Medeiros, who is studying computer science at Florida Polytechnic University, said, “this whole thing has turned me off to the idea of working for any major Silicon Valley tech company.” But, he added, he does take some hope from his experience with the NLRB. “If [employees] ever run into an issue, they should not hesitate to file a charge. It can happen to anyone, no matter how much you like the job or your employer. They need to understand how important it is to stand up to companies who do stuff like this.”
Speaking on background, a rep for Google said the company was not involved in the negotiation despite being named in the complaint. Leapforce’s Jackson would not return a request for comment.
It appears that the sale to Appen marks the ignominious end to a troubled company, but its legal troubles aren’t over. Another rater who had been fired, Rachel, went to Washington state’s Department of Labor and Industries, a state version of the NLRB. She was let go after being unable to complete some of the Google rater tasks in the few minutes allotted for each. In her complaint, she summed up in legal terms what many raters told Ars in conversations, which is that most people could not complete tasks in the “proper” time.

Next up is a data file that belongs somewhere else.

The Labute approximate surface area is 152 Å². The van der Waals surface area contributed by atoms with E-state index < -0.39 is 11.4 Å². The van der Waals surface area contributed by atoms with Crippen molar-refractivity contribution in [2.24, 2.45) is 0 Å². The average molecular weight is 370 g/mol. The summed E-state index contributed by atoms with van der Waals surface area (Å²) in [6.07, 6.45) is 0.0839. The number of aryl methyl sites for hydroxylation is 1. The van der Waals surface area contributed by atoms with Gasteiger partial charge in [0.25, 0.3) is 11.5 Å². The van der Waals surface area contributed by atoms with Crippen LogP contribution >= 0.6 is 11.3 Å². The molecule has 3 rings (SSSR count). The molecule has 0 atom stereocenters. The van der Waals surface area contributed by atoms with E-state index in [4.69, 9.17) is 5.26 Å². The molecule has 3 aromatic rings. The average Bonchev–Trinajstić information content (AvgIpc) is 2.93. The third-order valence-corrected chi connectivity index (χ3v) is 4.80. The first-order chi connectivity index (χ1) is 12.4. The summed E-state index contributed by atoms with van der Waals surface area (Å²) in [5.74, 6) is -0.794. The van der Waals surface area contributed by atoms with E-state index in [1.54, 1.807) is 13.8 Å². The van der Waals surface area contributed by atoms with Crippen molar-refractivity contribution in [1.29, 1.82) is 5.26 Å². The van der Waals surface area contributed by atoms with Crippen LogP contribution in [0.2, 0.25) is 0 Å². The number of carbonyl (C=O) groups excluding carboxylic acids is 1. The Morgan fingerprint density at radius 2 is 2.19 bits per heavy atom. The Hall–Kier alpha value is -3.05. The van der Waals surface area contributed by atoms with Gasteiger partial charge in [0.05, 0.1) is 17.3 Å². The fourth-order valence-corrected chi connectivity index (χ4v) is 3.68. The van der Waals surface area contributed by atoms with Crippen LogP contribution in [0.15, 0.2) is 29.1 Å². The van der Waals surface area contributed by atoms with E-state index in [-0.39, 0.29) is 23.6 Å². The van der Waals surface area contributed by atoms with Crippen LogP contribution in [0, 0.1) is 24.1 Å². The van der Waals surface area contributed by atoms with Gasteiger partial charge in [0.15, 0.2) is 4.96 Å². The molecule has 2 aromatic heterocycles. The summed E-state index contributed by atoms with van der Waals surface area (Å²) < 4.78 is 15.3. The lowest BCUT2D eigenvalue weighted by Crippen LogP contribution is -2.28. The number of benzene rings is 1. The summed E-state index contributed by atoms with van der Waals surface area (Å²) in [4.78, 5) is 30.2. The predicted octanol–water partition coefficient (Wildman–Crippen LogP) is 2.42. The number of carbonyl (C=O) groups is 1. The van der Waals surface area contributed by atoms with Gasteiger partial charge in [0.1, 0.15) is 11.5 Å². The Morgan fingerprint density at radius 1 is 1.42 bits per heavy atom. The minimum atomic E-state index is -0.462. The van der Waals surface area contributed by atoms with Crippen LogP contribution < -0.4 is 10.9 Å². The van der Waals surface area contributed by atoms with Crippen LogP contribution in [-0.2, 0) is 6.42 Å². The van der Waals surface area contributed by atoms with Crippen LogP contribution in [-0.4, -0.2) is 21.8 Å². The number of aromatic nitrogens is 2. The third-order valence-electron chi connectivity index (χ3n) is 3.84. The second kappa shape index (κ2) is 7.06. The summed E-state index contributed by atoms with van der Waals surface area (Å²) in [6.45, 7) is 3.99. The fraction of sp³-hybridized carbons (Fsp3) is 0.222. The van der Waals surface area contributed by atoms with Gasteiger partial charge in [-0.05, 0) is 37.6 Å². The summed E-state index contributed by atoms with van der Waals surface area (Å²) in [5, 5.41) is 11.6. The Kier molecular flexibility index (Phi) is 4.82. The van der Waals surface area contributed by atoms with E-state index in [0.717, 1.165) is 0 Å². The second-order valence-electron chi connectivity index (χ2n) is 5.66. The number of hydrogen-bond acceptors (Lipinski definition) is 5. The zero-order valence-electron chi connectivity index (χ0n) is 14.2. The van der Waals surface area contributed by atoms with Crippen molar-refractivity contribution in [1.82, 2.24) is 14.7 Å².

In essence, a lot of raters were working many hours without pay. And that’s exactly what Rachel argued in her complaint. Rachel started working with Labor and Industries investigators in July to determine whether the complaint was valid. She told Ars that it was easy to prove, because she used a browser plug-in custom-designed for raters called RaterAide, which tabulates how many minutes the rater works every day. Generally it’s used for billing, but in this case her hourly logs revealed how much time she couldn’t bill for.